The Greatest Scoring Machines in Pro Basketball HistoryA slightly different version of this article was originally published in the January 2002 issue of Basketball Digest.
When discussing the greatest scorers in pro basketball history it is only natural to look at career scoring average. Once a player scores 10,000 points or participates in 400 regular season games he is eligible to be ranked among the career points per game leaders. The list of career ppg leaders often combines retired veterans with active players in the prime of their careers. For example, from 1973 until 1975 Kareem Abdul-Jabbar ranked first in career ppg. After Abdul-Jabbar averaged 27.7 ppg in the 1975-76 season the retired Wilt Chamberlain "passed" Abdul-Jabbar and remained on top until Michael Jordan came along. Is it really meaningful to compare Kareem's scoring average after his first few seasons with Wilt's scoring average from a 14 year career? This is not meant to criticize the 10,000 point/400 game standard—some type of minimal requirements are necessary and these numbers are reasonable. The point is that evaluating the greatest scorers based solely on career scoring average can lead to an "apples/oranges" comparison of one player's best seasons with another player’s finished body of work.
It is much more informative to broaden the discussion to include other relevant statistics. The accompanying chart compares 18 of the greatest scorers in pro basketball history at various stages of their careers. This article will focus primarily on three of these players: Wilt Chamberlain, Kareem Abdul-Jabbar and Michael Jordan.
At the start of the 2001-2002 season, Wilt Chamberlain is third on the career scoring list (31,419 points) and second in career scoring average (30.1 ppg), but he holds numerous scoring records that will simply never be broken and will likely never even be approached. Wilt's 100 point game on March 2, 1962 is one of the most famous records in all of sports. Even more impressively, Wilt averaged 50.4 ppg in the 1961-62 season. No one else has ever averaged even 40 ppg—except for Wilt, who scored 44.8 ppg in 1962-63. Wilt also had a 78 point game, two 73 point games, a 72 point game and a 70 point game; no other player in history has multiple 70 point games (David Thompson’s 73 points on April 9, 1978 are the best non-Wilt total). Wilt's 32 60-plus point games, 118 50-plus point games and 271 40-plus point games are all records; second place totals are four 60-plus point games (Jordan*), 30 50-plus point games (Jordan) and 165 40-plus point games (Jordan).
In his first five seasons Wilt scored 16,303 points in 391 games—41.7 ppg, a figure that likely will never be equaled in a single season, let alone a five year stretch. Wilt won scoring titles in each of his first seven seasons, never averaging less than 30 ppg, and his 21,486 points (39.6 ppg) were the highest total in NBA history at that time. From his eighth season on, Chamberlain voluntarily reduced his scoring for the betterment of his teams (his previous coaches had encouraged him to score as much as possible); he won one assists crown and his teams captured two league titles in this phase of his career. After ten seasons Wilt still had a 34.4 ppg average. Even Michael Jordan averaged more than 34.4 ppg in a season only twice, so a ten year run of 34.4 ppg is not going to be surpassed any time soon.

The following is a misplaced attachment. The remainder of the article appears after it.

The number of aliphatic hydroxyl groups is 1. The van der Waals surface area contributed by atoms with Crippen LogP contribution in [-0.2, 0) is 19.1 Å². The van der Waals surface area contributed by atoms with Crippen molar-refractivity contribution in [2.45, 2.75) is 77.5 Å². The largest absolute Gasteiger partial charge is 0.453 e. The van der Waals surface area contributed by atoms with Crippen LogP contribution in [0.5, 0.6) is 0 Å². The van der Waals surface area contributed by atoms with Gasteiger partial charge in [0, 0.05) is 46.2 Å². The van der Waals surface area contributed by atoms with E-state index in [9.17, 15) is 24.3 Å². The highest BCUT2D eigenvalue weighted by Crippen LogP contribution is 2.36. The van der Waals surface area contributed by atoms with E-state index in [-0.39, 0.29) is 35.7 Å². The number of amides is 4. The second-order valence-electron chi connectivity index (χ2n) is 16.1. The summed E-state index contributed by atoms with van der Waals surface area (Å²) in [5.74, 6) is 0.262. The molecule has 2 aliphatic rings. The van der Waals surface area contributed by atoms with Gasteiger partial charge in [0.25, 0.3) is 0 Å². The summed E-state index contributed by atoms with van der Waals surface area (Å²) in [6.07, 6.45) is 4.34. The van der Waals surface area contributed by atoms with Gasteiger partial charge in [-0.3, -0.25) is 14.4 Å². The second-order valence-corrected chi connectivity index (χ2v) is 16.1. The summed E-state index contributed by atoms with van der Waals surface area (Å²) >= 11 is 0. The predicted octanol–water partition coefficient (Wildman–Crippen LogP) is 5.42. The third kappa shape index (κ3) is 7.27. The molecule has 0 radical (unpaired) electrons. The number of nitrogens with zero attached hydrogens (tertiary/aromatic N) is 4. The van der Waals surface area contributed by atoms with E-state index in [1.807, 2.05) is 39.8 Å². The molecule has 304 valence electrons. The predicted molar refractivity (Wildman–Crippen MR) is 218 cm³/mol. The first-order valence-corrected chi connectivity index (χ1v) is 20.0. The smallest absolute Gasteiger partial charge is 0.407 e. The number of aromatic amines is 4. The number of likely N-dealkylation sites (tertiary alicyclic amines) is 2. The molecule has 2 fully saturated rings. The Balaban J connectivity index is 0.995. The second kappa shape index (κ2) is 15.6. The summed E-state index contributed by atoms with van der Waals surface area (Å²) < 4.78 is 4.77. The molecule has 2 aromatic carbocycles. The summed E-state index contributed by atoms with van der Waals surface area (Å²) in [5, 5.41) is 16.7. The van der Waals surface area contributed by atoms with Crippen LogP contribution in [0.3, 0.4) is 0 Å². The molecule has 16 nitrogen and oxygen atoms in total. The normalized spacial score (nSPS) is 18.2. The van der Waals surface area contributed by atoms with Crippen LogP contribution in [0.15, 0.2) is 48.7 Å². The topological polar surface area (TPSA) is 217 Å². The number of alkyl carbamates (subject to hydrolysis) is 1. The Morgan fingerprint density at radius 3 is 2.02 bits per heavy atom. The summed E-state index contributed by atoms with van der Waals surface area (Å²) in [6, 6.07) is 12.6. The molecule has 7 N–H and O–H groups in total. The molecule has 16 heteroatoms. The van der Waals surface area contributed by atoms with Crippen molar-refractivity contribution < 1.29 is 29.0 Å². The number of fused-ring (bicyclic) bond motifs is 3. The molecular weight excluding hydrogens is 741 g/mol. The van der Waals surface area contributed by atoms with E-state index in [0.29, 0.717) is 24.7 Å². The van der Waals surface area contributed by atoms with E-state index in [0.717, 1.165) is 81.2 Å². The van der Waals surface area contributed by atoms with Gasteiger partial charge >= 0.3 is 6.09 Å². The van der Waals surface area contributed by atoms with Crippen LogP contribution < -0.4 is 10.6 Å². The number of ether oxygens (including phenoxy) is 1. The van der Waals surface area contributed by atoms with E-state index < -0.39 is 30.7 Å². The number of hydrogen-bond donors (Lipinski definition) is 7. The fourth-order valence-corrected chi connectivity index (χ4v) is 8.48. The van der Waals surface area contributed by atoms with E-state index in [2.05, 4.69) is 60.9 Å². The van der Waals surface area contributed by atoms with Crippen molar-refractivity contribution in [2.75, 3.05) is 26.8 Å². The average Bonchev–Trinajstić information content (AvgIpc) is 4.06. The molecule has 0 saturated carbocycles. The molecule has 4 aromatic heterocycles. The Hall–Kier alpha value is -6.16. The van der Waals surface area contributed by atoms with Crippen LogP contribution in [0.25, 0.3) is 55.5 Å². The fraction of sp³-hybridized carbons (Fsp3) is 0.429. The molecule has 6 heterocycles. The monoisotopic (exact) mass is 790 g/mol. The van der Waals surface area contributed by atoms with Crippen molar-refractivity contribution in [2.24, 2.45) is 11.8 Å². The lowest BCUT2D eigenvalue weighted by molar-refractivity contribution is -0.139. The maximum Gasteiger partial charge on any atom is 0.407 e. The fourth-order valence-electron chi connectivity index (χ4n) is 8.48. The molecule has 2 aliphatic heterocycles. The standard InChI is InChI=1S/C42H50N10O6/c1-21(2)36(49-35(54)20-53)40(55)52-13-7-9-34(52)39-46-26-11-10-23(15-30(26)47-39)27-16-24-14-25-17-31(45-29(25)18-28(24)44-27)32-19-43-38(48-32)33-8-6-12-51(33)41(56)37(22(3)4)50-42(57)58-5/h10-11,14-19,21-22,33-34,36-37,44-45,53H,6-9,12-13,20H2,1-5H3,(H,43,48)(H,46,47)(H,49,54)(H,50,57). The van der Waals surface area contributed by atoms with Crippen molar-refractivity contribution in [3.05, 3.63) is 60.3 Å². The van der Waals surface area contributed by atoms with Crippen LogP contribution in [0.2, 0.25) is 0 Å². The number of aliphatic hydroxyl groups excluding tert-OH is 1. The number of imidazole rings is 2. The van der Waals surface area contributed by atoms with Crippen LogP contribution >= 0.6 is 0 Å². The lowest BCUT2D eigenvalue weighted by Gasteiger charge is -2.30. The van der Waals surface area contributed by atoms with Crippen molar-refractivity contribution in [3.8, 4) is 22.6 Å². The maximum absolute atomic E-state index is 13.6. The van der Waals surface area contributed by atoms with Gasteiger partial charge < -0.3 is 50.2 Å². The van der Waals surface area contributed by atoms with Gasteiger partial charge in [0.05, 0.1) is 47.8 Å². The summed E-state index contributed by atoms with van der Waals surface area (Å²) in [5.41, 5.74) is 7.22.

In his first autobiography, Wilt: Just Like Any Other 7-Foot Black Millionaire Who Lives Next Door, Wilt notes that when critics would suggest that he was not the scorer or player that he had been earlier he would respond by posting a few high scoring games, just to show that he could still do so at will. He lit up the Cincinnati Royals for 58 points on February 13, 1967 and scored 68, 47 and 53 points in three consecutive games in December 1967; Wilt's team won all four games. In January 1969, Wilt notched a 60 point game and he had a 41 point game in January 1971. He was not shooting wildly from all angles, either; Wilt led the NBA in field goal percentage a record nine times (Shaquille O'Neal is next with five**). Wilt is clearly the most unstoppable scoring machine in pro basketball history.
Kareem Abdul-Jabbar holds the career scoring record with 38,387 points. As indicated above, after his first five seasons Kareem temporarily wrested the career ppg title from Wilt by scoring 12,262 points in 402 games (30.5 ppg). After his seventh season Kareem maintained a 30.0 ppg average (16,486 points in 549 games) and at the ten year mark he still boasted a robust 28.6 ppg average (22,141 points in 773 games). Kareem won two scoring titles early in his career and had four 30-plus ppg seasons. His career scoring average of 24.6 ppg does not rank in the top ten all-time and reflects the fact that he played until age 42, failing to average 20 ppg in his last three seasons. It is worth noting that Kareem averaged 22.0 ppg at age 38 in 1984-85, making Second Team All-NBA and winning Finals MVP honors; the next year he scored 23.4 ppg and made First Team All-NBA. Kareem’s legacy is his longevity and his unstoppable "skyhook," which was the ultimate weapon in pro basketball for many years.